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Admiral David D. Porter, The Naval History of the Civil War. 1 1 Browse Search
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Admiral David D. Porter, The Naval History of the Civil War., Chapter 52: operations about Charleston, 1865.--fall of Charleston, Savannah, etc. (search)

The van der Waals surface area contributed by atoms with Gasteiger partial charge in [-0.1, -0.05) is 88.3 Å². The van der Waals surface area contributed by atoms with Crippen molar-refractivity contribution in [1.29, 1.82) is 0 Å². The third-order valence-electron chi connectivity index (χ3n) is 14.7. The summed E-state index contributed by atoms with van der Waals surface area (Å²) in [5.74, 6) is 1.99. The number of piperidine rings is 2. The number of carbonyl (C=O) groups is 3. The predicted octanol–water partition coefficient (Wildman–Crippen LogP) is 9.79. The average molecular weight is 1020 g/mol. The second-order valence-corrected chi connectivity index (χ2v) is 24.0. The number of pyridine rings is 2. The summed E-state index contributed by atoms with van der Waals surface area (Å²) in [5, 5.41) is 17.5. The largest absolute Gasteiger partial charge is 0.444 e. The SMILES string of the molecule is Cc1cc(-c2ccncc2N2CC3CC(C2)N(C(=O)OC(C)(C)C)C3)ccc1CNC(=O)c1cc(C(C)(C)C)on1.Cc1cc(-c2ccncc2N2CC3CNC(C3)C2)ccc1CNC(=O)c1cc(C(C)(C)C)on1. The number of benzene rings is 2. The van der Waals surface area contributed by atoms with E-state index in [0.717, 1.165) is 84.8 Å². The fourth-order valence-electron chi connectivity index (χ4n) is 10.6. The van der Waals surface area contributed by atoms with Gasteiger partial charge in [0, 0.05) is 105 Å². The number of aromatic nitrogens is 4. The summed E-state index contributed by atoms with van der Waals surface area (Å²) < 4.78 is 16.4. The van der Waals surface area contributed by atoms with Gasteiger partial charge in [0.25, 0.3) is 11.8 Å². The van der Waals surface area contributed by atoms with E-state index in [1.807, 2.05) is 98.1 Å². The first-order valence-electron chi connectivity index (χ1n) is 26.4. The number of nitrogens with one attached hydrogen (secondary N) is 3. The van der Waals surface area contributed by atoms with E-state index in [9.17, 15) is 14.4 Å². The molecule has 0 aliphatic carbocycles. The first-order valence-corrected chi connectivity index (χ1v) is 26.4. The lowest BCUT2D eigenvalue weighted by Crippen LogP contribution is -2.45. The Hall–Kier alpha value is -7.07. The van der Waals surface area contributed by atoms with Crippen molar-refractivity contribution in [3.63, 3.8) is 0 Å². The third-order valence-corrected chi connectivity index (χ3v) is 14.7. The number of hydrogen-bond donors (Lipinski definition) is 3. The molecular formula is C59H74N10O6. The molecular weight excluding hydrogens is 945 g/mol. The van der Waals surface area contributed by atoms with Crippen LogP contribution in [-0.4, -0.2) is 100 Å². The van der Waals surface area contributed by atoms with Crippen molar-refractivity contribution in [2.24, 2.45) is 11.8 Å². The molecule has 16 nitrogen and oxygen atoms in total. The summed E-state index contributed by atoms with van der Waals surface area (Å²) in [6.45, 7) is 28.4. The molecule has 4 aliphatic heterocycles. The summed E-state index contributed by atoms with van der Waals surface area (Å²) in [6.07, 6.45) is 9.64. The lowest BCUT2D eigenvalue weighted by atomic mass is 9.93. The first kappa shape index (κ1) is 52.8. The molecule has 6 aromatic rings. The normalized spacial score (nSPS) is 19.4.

tely roamed the ocean at their will. Much credit is due to the commanding naval officers at Bull's Bay for the management of their vessels, and tie energy with which they responded to the Confederate batteries which were striving to prevent a landing of the troops. So effective was the fire of the gun-boats that the Confederates were soon driven away and the vessels suffered little damage. The officers particularly commended by Rear-Admiral Dahlgren were: Captain D. B. Ridgely, Commander F. Stanly, Commander G. B. Balch, Lieutenant-Commander T. S. Fillebrown, Lieutenant-Commander A. A. Semmes, Lieutenant-Commander A. W. Johnson, Lieutenant-Commander S. B. Luce, Acting-Master W. H. Mallard and Acting-Master G. W. Parker At the fall of Charleston the following Confederate vessels fell into the hands of the Navy: Iron-clad ram Columbia, steamer-transport Lady Davis, a cigarshaped steamer 160 feet long, two side-wheeled steamers and three torpedo-boats. As everything relating